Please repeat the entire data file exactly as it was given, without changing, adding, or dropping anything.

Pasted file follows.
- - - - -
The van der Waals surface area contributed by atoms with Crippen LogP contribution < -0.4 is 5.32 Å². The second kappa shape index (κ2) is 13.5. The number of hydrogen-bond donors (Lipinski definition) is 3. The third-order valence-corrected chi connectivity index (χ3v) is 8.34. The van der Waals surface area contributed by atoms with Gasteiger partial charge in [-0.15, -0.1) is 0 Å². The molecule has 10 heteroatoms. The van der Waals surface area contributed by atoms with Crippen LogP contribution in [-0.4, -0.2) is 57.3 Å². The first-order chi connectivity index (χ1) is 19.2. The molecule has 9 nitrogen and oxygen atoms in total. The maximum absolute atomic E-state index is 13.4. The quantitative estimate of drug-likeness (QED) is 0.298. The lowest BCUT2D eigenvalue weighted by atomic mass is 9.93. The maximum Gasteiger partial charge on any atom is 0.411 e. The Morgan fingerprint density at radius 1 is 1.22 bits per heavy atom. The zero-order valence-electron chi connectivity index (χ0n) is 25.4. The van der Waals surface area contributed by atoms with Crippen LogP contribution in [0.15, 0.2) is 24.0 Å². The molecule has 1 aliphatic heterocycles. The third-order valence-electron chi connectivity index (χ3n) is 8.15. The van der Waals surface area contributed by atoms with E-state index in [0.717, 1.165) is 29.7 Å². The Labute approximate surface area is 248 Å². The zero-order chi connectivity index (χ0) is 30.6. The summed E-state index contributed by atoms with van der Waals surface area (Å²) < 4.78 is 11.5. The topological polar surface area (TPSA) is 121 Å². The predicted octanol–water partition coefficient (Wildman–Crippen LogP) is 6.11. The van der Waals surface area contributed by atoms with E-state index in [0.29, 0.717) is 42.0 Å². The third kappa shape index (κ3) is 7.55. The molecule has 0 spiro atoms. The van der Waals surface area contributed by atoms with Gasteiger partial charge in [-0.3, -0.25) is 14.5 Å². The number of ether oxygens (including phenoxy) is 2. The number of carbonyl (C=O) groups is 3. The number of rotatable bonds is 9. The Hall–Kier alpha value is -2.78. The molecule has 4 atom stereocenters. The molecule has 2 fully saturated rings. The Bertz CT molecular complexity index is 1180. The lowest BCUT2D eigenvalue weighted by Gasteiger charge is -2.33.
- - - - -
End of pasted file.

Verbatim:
The van der Waals surface area contributed by atoms with Crippen LogP contribution < -0.4 is 5.32 Å². The second kappa shape index (κ2) is 13.5. The number of hydrogen-bond donors (Lipinski definition) is 3. The third-order valence-corrected chi connectivity index (χ3v) is 8.34. The van der Waals surface area contributed by atoms with Gasteiger partial charge in [-0.15, -0.1) is 0 Å². The molecule has 10 heteroatoms. The van der Waals surface area contributed by atoms with Crippen LogP contribution in [-0.4, -0.2) is 57.3 Å². The first-order chi connectivity index (χ1) is 19.2. The molecule has 9 nitrogen and oxygen atoms in total. The maximum absolute atomic E-state index is 13.4. The quantitative estimate of drug-likeness (QED) is 0.298. The lowest BCUT2D eigenvalue weighted by atomic mass is 9.93. The maximum Gasteiger partial charge on any atom is 0.411 e. The Morgan fingerprint density at radius 1 is 1.22 bits per heavy atom. The zero-order valence-electron chi connectivity index (χ0n) is 25.4. The van der Waals surface area contributed by atoms with Crippen LogP contribution in [0.15, 0.2) is 24.0 Å². The molecule has 1 aliphatic heterocycles. The third-order valence-electron chi connectivity index (χ3n) is 8.15. The van der Waals surface area contributed by atoms with E-state index in [0.717, 1.165) is 29.7 Å². The Labute approximate surface area is 248 Å². The zero-order chi connectivity index (χ0) is 30.6. The summed E-state index contributed by atoms with van der Waals surface area (Å²) < 4.78 is 11.5. The topological polar surface area (TPSA) is 121 Å². The predicted octanol–water partition coefficient (Wildman–Crippen LogP) is 6.11. The van der Waals surface area contributed by atoms with E-state index in [0.29, 0.717) is 42.0 Å². The third kappa shape index (κ3) is 7.55. The molecule has 0 spiro atoms. The van der Waals surface area contributed by atoms with Gasteiger partial charge in [-0.3, -0.25) is 14.5 Å². The number of ether oxygens (including phenoxy) is 2. The number of carbonyl (C=O) groups is 3. The number of rotatable bonds is 9. The Hall–Kier alpha value is -2.78. The molecule has 4 atom stereocenters. The molecule has 2 fully saturated rings. The Bertz CT molecular complexity index is 1180. The lowest BCUT2D eigenvalue weighted by Gasteiger charge is -2.33.